- National Unity
- A Strong Central Government
- Minority Rights
- National Expansion
- Railways and Economic Development
- Cultural Nationalism
In 1904–5 debates about the future of the North-West Territories centred on three issues: whether the region between Manitoba and British Columbia should constitute one province or be divided in two; whether public lands and resources should fall under federal or provincial jurisdiction; and whether minority religious groups, including Roman Catholics, should have separate schools in the area. The newspaperman and politician Thomas Walter SCOTT sided with Prime Minister Sir Wilfrid LAURIER:
“[He] supported the formation of Alberta and Saskatchewan, with federal rights and legislated protection for separate schools....
“On 16 Aug. 1905, at a convention in Regina, the 37-year-old Scott was unanimously chosen leader of the provincial Liberal Party. In his acceptance speech he promised he would provide open and clean government. Saskatchewan formally came into existence on 1 September.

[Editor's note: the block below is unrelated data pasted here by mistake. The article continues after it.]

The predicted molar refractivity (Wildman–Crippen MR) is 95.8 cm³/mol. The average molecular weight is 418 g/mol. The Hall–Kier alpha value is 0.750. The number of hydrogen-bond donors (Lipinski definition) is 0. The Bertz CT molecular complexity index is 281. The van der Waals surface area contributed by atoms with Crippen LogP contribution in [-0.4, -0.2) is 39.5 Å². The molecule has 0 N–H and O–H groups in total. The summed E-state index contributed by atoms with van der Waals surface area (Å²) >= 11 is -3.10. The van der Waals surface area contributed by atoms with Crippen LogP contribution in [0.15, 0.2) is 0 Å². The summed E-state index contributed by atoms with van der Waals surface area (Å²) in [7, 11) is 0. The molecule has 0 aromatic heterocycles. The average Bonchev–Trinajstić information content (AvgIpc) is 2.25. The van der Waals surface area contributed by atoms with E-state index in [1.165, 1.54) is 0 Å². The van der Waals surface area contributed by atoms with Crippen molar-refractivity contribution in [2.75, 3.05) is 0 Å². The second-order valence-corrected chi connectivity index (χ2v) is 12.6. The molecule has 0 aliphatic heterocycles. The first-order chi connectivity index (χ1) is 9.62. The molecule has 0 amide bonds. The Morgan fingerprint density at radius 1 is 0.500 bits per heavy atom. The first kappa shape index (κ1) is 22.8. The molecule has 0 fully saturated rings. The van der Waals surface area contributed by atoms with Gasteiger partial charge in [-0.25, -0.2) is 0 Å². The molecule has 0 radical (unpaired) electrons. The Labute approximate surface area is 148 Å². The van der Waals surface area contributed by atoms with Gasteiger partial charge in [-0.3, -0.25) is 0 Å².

“Scott quickly began the work of governing. Sworn in on the 12th, his cabinet consisted of himself, William Richard
At the same time, the federal government also created the province of Alberta from the southwest portion of the North-West Territories [see Alberta (1905)].
To learn more about the creation of the province of Saskatchewan, consult the following biographies.